My mother and her sister never had to worry about traveling salesmen at the Algonquin. Nonetheless, there’s no doubt that the Algonquin was a favorite spot of Paul and Ruth Henning and alumni of Henning’s shows. Among his stars who stayed there were Buddy Ebsen, Donna Douglas (who became a close family friend), Eva Gabor (of Green Acres); plus Linda Kaye Henning (daughter) and her husband Mike Minor (both actors on Petticoat Junction). All enjoyed a heaping helping of the Bodnes’ Southern hospitality.
The Southern hospitality was equally popular with famous foreign families in the ‘60s. It’s where you’d find the Michael Redgrave family, including film director Tony Richardson (Tom Jones), then married to Vanessa Redgrave and father of future actresses Natasha and Joely. The hotel was likewise where Italian film director Roberto Rosselini, divorced from his third wife Ingrid Bergman, was often visited by their children, Robertino and the twins Isotta and Isabella Rosselini (future star of Blue Velvet). What’s more, it was the favorite NY hotel for the family of Oscar winner John Mills. He stayed there with his writer wife Mary Hayley Bell, son Jonathan, and daughter Hayley. Seen too was his other daughter Juliet (TV’s Nanny and the Professor ). In 1962, while John Mills was making his Broadway debut in Terence Rattigan’s Ross, Mr. and Mrs. Mills gave a delightful interview to Photoplay magazine, talking about their clan. Interviewer Chrys Haranis reported:
“…in his suite at New York’s Algonquin Hotel…I wanted to find out how Mills felt about the career his two daughters had chosen. ‘Mary and I,’ Mills began…’have not tried to push the children into the business. But neither have we sought to discourage them.’ Mrs. Mills interrupted… ‘We have made it a strong point…to ease the way for our children if they wanted to go into show business. So we gave the children names that would look good on a marquee.’ “ 4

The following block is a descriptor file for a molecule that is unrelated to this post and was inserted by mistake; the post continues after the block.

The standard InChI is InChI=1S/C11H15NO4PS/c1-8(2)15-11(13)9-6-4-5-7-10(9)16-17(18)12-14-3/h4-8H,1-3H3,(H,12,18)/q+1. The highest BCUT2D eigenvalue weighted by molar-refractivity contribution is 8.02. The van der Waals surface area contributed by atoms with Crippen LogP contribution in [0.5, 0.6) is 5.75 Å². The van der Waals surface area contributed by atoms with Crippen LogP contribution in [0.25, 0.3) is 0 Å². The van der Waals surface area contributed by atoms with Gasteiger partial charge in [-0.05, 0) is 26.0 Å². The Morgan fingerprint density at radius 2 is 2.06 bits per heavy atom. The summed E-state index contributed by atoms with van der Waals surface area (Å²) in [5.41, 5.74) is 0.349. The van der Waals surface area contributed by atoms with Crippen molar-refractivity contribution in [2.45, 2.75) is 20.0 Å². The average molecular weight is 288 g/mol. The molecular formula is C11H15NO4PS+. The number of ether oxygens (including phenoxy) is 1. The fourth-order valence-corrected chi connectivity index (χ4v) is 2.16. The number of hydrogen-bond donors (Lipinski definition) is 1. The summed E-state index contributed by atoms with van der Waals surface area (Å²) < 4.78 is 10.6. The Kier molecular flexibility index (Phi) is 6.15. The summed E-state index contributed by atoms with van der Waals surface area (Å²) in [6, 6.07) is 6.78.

Indeed, Mrs. Mills wrote the successful film version of her book, Whistle Down the Wind, to star Hayley. Even their son Jonathan considered becoming an actor while staying at the hotel:
“…on vacation, he came to the States and saw me in Ross every night. … He would storm around the hotel quoting great portions of the play. I think his day in show business isn’t far off.” 5
Then there was Laurence Olivier. Through several wives and accompanied by various family members, Olivier was perhaps the longest-running British idol at the Algonquin. In the early 1960s, while Olivier appeared on Broadway in Beckett, he romanced and married his third wife Joan Plowright, also at the hotel during her Tony-winning run in A Taste of Honey; they later returned with their three children. As for Olivier, according to his biographer Francis Beckett, since 1930 when Olivier first became a star and visited New York, “he started a regular love affair with the Algonquin Hotel, which persisted all his life.” 6 His attachment to the Algonquin was so profound, his second wife Vivien Leigh made a special (bittersweet) trip there. Though divorced, she was still in love with him and asked to visit the room where he customarily stayed. Even without him present, it was enough for this exceptional actress to retrace where he so often resided.
Through the years, Olivier became very fond of my grandparents and vice verse. When Olivier was sick with a bad cold, Grandma Mary cooked her Jewish penicillin—i.e. homemade chicken soup—for him. And who could blame him for being grateful? Grandma made the best Southern chicken soup (and matzo balls) I ever tasted.